If 2020 and 2021 have taught us anything, it is how important it is to get away from home sometimes. Many Michigan families own property up north or on the lakeshore. These homes away from home can provide a great get away, but they often sit empty for months of every year. That could lead you to wonder whether you can turn your Michigan lake house into a short-term rental through sites like AirBnB, VRBO, or Home-Away.com. The answer depends on the local ordinances, and the language in your deed.

Local Ordinances Against Short-Term Rentals

The first step in determining whether you can turn your lake house into a short-term rental is to look at where it is located. Many Michigan municipalities have updated their zoning ordinances in the face of increasing use of AirBnB and similar websites. These new zoning laws may specifically ban or restrict the use of single-family dwellings as short-term rentals. If your property is zoned as residential, these local ordinances could make it illegal for you to list your home on VRBO or other short-term rental sites.

In at least one Michigan case, Reaume v Spring Lake Township, the court didn’t even require the ordinance to be on the books before rentals began. The judges in that case said that the term single-family dwelling “unambiguously excludes transient or temporary rental occupation.” That meant the property owner was already violating the zoning laws before the explicit ban on short-term rentals was passed.

Restrictive Covenants in Homeowners’ Deeds

Once you determine whether your city, township, or municipality allows short-term rentals, you need to look closer – at the deed to your property. Many properties that are sold as part of a homeowners’ association have a “restrictive covenant” written into the deed, limiting the use of the property. These restrictive covenants and the homeowners associations that enforce them could have rules against establishing short-term rentals on the property. Restrictive covenants are enforceable as long as they don’t discriminate against specific categories of people.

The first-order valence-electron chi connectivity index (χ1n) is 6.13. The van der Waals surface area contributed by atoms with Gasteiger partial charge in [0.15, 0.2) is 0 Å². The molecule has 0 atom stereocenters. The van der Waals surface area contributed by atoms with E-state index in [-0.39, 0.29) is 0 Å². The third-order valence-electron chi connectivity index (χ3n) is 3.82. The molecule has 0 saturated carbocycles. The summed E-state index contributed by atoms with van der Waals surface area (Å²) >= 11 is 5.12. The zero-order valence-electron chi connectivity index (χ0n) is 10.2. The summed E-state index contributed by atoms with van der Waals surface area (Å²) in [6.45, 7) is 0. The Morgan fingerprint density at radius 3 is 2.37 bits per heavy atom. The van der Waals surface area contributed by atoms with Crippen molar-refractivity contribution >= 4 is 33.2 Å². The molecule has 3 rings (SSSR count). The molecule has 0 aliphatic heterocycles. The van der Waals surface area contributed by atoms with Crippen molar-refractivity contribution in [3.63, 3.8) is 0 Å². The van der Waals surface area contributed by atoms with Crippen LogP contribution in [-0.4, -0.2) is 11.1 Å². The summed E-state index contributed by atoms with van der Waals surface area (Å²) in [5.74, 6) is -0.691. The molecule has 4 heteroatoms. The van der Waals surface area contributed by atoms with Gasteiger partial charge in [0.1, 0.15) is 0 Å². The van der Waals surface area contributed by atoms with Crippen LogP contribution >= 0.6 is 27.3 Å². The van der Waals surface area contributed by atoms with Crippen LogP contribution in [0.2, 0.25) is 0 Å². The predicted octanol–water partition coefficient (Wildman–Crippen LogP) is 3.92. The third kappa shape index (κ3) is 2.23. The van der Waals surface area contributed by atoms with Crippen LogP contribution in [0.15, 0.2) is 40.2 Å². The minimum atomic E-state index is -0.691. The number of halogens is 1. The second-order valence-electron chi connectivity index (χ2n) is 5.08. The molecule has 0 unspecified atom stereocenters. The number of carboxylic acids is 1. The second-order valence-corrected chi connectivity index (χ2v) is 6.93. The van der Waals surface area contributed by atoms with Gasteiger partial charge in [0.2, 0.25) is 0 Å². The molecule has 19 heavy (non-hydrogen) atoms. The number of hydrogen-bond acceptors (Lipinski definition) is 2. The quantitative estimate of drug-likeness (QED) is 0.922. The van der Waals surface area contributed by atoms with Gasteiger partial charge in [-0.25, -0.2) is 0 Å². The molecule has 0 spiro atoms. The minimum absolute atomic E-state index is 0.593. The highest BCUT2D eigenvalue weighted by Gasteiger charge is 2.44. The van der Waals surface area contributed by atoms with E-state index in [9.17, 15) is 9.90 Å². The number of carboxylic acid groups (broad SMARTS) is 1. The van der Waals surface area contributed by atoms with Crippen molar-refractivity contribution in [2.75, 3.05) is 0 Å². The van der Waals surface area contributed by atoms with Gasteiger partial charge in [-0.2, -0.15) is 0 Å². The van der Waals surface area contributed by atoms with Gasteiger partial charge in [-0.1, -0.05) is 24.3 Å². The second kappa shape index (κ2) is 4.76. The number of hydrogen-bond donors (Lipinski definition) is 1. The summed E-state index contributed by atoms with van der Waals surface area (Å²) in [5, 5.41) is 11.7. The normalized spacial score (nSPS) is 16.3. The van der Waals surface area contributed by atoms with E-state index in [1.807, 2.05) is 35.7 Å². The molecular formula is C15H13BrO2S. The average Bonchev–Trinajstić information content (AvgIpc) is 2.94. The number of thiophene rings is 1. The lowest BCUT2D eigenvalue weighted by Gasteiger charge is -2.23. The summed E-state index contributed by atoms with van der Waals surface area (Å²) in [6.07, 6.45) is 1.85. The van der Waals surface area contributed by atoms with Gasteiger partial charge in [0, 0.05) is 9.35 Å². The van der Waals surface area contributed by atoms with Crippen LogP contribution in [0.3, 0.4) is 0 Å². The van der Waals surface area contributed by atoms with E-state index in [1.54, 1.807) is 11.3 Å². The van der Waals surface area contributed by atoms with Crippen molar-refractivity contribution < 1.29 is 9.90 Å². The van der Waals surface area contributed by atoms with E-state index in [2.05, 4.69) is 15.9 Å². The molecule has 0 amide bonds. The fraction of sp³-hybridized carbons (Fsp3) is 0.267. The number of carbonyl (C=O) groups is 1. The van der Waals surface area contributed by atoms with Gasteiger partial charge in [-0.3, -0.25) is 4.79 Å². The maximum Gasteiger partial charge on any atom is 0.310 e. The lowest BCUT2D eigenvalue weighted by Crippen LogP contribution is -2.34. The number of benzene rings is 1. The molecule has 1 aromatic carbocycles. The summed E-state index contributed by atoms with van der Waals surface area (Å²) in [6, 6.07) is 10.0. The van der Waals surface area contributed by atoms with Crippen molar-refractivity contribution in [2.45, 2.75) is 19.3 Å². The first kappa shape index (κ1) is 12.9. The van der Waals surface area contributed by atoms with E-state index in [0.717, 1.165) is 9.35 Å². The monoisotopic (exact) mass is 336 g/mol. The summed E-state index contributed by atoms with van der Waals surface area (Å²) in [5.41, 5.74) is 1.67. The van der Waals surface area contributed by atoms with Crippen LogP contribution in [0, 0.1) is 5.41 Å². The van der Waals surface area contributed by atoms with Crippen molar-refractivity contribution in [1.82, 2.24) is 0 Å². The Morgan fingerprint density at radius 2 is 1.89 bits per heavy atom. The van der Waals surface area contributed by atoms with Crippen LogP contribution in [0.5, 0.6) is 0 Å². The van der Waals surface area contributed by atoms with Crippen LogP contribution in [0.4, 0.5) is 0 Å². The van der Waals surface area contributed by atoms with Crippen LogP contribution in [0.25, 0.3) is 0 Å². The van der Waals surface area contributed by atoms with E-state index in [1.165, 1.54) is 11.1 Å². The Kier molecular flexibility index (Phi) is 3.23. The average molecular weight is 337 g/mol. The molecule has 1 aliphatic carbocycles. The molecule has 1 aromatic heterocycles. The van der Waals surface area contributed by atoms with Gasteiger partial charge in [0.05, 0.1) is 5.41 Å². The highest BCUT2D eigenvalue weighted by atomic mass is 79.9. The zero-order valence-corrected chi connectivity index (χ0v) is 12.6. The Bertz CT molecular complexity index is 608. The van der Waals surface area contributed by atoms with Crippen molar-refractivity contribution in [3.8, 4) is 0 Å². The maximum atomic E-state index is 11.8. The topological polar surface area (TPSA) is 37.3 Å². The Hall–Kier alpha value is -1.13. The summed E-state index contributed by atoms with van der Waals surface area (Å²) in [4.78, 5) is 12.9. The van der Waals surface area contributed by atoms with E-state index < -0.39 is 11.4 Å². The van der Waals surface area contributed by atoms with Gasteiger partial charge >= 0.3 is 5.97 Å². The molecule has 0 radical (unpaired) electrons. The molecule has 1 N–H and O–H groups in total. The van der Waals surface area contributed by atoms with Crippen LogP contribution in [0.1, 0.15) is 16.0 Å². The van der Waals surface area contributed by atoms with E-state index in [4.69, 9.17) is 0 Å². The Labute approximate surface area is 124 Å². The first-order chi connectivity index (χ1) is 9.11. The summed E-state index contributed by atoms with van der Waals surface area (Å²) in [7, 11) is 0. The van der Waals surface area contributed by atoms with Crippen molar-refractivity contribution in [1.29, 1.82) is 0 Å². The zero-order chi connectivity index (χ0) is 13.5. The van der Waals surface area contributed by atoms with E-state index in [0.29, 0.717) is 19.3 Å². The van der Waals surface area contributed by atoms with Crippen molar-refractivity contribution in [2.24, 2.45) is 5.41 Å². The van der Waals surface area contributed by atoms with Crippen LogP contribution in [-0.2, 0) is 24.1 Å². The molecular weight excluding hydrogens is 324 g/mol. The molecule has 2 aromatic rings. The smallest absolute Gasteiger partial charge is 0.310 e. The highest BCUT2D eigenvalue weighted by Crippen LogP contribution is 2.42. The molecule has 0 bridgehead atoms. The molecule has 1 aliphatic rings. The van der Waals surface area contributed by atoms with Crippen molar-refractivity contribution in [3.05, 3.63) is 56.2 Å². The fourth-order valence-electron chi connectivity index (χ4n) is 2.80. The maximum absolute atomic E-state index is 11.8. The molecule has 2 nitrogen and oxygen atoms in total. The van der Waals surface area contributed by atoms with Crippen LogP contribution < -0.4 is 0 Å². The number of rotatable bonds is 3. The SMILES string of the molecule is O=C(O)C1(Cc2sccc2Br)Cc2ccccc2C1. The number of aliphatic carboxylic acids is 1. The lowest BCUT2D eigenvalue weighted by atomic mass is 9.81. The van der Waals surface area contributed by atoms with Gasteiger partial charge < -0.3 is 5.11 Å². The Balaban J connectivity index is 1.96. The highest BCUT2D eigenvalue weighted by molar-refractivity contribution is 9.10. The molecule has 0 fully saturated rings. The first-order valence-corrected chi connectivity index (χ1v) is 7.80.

In another Michigan case, Eager v Peasley, one neighbor sued another after she began renting her lake house on Home-Away.com. The lake house had a restrictive covenant in the deed limiting its use to “private occupancy” and prohibiting “commercial use.” The judges in that case said that short-term rentals are not a residential purpose, since the people who visit never intend to be there permanently. Similarly, the ban on commercial use included short-term rentals since the homeowner was making money from renting out her property. Since the short-term rentals violated the restrictive covenants within the lake house’s deed, the neighbor could prevent the property owner from posting her lake house as a vacation rental.

Get Legal Advice Before Listing Your Lake House as a Short-Term Rental

Michigan law doesn’t make it easy for property owners to list their homes as short-term rentals and make money through websites like AirBnB. That’s why you should speak to a real estate attorney before you publish your listing. A real estate attorney can review the local zoning ordinances and any restrictive covenants on your deed to determine whether there is anything stopping you from making money from your lakeshore property as a vacation rental. If there is a question of whether your property can be listed on AirBnB or VBRO, a real estate attorney can also help you negotiate with your homeowners association to avoid an expensive lawsuit later on. If you are a developer hoping to convert your property into a bed & breakfast or other commercial real estate venture you may be able to apply for a variance to local zoning ordinances. These variances are often granted on a case-by-case basis, so having an experienced attorney advocate on your behalf can be essential.

At Lachman King, our real estate attorneys have been landowners on Lake Michigan for years. We understand the limits Michigan law places on short-term rentals and can help you determine if there are any barriers to you turning your family lake house into an income property. We have a heart for the Great Lakes and an understanding of the federal, state, and local laws that affect the property rights of Great Lakes property owners. Our team will meet with you to explain your rights, and help you make the right call before you list your lakeshore property as a short-term rental. Contact us today to set up a meeting.